by Robert Fuller, dramaturg One of the surreal aspects of this performance of Cyrano is the set. To learn more about its creation, I talked with scenic designer, Rachel Bowerbank. Here's a peak into her unique design. [caption id="attachment_4838" align="alignnone" width="529"]
(Designs Courtesy of Rachel Bowerbank)[/caption] First off, as this play is one of our traveling shows (and has a small performance space) a compact, easily mobile set is required. With those restrictions in mind, Rachel began with an exploration of scenic design in past performances of Cyrano. In one of the plays most iconic scenes, Roxanne is on a balcony, as Cyrano woos her while impersonating Christian. Many times, this scene includes a curtain, or drapes in the scenery. Director Kris Jennings and Rachel loved this image and wanted to apply it to the set throughout the show. The drape of fabric connected to the importance of Cyrano's love letter. To fulfill this vision, Rachel designed a single drop, or sheet of canvas fabric, which is painted on both sides. On one side are words which allude to love, and water colored blots, matching the color pallets for the casts costumes, while the other side is a final letter Cyrano writes to Roxanne. As the play progresses, the letter is used as a table cloth, a flag, a funeral shroud, and more. It unravels with the play, allowing the audience to see more and more of the letter. Finally, at the end, the audience sees the entire letter, and sees how it perfectly captures Cyrano and his love for Roxanne. [caption id="attachment_4839" align="aligncenter" width="940"]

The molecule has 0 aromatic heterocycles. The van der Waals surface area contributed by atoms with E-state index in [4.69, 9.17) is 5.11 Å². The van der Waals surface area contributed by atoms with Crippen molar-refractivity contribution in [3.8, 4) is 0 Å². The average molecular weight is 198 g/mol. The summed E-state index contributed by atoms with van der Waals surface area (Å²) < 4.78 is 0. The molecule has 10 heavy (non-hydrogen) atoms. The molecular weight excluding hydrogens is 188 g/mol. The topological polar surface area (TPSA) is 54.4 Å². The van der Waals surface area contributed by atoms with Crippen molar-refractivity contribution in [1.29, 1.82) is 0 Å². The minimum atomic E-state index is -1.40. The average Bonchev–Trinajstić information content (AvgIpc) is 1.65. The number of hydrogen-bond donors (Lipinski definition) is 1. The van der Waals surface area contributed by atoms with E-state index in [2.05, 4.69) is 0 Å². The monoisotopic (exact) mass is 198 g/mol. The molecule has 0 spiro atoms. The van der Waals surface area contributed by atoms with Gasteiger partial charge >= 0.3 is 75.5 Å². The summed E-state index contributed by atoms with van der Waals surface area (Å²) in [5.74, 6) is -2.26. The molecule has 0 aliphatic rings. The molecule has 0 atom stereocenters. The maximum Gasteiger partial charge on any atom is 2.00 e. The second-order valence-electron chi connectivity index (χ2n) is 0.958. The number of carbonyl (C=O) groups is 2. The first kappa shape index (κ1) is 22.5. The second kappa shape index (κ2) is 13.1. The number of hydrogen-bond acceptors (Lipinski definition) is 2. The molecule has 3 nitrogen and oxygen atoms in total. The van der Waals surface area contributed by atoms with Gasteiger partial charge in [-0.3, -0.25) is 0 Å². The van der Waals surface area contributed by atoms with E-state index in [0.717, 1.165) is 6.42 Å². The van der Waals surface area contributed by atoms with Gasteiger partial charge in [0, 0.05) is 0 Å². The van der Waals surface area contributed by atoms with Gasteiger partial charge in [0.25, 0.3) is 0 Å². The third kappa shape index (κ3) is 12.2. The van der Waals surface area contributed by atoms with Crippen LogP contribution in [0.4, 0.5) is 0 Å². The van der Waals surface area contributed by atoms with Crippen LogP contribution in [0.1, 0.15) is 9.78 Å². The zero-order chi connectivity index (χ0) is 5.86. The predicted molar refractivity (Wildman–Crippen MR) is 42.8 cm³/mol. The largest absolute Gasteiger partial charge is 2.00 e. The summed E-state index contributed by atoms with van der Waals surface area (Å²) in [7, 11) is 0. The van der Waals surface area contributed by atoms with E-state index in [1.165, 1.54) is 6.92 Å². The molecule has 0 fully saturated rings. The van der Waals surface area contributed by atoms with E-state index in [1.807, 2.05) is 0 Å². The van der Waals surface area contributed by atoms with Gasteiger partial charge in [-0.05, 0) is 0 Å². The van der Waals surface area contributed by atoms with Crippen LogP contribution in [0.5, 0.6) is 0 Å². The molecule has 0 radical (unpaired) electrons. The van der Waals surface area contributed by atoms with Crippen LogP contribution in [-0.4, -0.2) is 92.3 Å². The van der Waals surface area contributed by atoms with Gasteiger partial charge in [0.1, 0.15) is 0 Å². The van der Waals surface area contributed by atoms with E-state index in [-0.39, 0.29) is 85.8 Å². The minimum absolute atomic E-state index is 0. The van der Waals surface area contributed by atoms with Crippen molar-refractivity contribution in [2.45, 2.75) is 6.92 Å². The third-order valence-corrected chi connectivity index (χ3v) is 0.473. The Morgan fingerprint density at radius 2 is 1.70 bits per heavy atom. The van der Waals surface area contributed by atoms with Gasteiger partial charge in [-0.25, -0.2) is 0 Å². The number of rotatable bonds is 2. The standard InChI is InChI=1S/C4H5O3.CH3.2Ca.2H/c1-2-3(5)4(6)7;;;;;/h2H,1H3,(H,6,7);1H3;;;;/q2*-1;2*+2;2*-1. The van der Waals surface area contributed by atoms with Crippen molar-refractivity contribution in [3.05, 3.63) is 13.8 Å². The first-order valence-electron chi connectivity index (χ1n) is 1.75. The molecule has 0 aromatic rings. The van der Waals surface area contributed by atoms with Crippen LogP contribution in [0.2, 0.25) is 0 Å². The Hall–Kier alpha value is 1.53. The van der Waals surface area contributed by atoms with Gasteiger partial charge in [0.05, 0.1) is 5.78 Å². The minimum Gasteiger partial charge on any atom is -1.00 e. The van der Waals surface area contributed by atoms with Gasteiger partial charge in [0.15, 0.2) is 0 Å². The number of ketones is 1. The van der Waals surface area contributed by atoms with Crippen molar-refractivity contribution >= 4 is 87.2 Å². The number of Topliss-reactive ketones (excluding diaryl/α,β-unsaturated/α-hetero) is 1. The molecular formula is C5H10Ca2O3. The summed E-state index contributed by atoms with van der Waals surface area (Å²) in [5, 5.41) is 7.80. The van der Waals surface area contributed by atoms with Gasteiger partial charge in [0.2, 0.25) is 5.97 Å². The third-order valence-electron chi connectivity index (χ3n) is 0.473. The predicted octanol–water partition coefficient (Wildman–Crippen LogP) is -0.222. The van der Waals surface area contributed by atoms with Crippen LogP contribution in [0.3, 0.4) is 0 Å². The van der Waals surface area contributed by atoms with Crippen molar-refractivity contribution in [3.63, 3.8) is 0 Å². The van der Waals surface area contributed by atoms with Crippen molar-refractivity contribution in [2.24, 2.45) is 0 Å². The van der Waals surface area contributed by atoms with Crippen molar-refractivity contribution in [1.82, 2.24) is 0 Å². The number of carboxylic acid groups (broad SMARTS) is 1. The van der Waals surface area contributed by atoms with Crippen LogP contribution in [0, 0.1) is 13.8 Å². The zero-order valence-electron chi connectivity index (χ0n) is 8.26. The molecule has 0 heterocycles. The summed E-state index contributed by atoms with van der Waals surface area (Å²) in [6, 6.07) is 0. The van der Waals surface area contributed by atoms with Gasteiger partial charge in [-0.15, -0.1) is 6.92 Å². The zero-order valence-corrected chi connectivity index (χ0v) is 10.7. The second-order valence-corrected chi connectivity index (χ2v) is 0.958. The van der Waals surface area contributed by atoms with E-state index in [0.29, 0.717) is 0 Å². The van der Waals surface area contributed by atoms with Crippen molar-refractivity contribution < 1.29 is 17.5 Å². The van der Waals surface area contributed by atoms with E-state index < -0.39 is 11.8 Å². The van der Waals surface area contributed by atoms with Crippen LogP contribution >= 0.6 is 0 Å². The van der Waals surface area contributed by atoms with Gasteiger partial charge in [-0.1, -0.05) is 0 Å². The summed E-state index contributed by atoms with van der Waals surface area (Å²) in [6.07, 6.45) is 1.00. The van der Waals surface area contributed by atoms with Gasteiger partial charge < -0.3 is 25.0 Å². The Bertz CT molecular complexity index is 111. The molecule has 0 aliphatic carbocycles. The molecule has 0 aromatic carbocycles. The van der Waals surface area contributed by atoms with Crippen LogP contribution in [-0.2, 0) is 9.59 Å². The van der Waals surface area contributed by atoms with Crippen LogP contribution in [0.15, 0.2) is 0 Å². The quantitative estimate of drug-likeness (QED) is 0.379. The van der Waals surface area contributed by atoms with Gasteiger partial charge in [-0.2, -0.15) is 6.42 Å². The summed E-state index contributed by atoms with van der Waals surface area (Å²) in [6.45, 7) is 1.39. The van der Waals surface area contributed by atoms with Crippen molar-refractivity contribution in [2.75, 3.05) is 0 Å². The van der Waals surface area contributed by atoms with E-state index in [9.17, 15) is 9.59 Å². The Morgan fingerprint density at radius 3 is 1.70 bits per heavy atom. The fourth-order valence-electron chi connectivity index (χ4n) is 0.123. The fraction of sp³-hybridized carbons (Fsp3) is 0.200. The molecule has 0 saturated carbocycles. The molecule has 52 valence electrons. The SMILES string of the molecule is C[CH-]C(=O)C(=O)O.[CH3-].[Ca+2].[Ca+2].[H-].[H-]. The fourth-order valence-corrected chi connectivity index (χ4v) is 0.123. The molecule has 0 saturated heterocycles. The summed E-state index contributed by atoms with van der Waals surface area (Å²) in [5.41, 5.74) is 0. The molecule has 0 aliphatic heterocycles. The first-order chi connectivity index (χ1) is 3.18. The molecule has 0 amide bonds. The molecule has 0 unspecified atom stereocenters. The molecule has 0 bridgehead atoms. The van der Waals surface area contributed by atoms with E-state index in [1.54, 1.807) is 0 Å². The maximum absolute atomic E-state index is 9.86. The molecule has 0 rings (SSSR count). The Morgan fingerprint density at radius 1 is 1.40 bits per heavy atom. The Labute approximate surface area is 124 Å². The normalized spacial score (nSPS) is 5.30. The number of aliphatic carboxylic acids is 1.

(Designs Courtesy of Rachel Bowerbank)[/caption] Like what you see? To see the full effect, you'll have to come and see the show!